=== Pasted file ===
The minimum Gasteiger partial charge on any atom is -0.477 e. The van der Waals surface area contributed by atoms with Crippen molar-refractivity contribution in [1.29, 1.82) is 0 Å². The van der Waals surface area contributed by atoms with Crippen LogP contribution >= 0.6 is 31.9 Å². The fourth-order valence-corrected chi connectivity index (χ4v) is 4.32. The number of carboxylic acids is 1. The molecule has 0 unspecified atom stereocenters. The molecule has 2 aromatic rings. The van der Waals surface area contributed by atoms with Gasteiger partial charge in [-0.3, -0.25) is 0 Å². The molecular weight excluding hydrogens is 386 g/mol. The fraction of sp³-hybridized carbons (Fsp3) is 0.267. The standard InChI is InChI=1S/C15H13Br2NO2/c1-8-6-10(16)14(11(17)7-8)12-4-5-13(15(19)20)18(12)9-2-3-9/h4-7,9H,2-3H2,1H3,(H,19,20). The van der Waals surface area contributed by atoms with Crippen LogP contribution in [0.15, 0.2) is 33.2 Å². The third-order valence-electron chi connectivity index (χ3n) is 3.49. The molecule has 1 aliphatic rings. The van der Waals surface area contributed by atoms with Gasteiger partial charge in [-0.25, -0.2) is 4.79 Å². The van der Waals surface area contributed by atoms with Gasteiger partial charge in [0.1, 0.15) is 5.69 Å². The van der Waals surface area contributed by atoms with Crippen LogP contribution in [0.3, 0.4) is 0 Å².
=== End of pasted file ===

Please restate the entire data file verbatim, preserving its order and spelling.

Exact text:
The minimum Gasteiger partial charge on any atom is -0.477 e. The van der Waals surface area contributed by atoms with Crippen molar-refractivity contribution in [1.29, 1.82) is 0 Å². The van der Waals surface area contributed by atoms with Crippen LogP contribution >= 0.6 is 31.9 Å². The fourth-order valence-corrected chi connectivity index (χ4v) is 4.32. The number of carboxylic acids is 1. The molecule has 0 unspecified atom stereocenters. The molecule has 2 aromatic rings. The van der Waals surface area contributed by atoms with Gasteiger partial charge in [-0.3, -0.25) is 0 Å². The molecular weight excluding hydrogens is 386 g/mol. The fraction of sp³-hybridized carbons (Fsp3) is 0.267. The standard InChI is InChI=1S/C15H13Br2NO2/c1-8-6-10(16)14(11(17)7-8)12-4-5-13(15(19)20)18(12)9-2-3-9/h4-7,9H,2-3H2,1H3,(H,19,20). The van der Waals surface area contributed by atoms with Crippen LogP contribution in [0.15, 0.2) is 33.2 Å². The third-order valence-electron chi connectivity index (χ3n) is 3.49. The molecule has 1 aliphatic rings. The van der Waals surface area contributed by atoms with Gasteiger partial charge in [-0.25, -0.2) is 4.79 Å². The van der Waals surface area contributed by atoms with Gasteiger partial charge in [0.1, 0.15) is 5.69 Å². The van der Waals surface area contributed by atoms with Crippen LogP contribution in [0.3, 0.4) is 0 Å².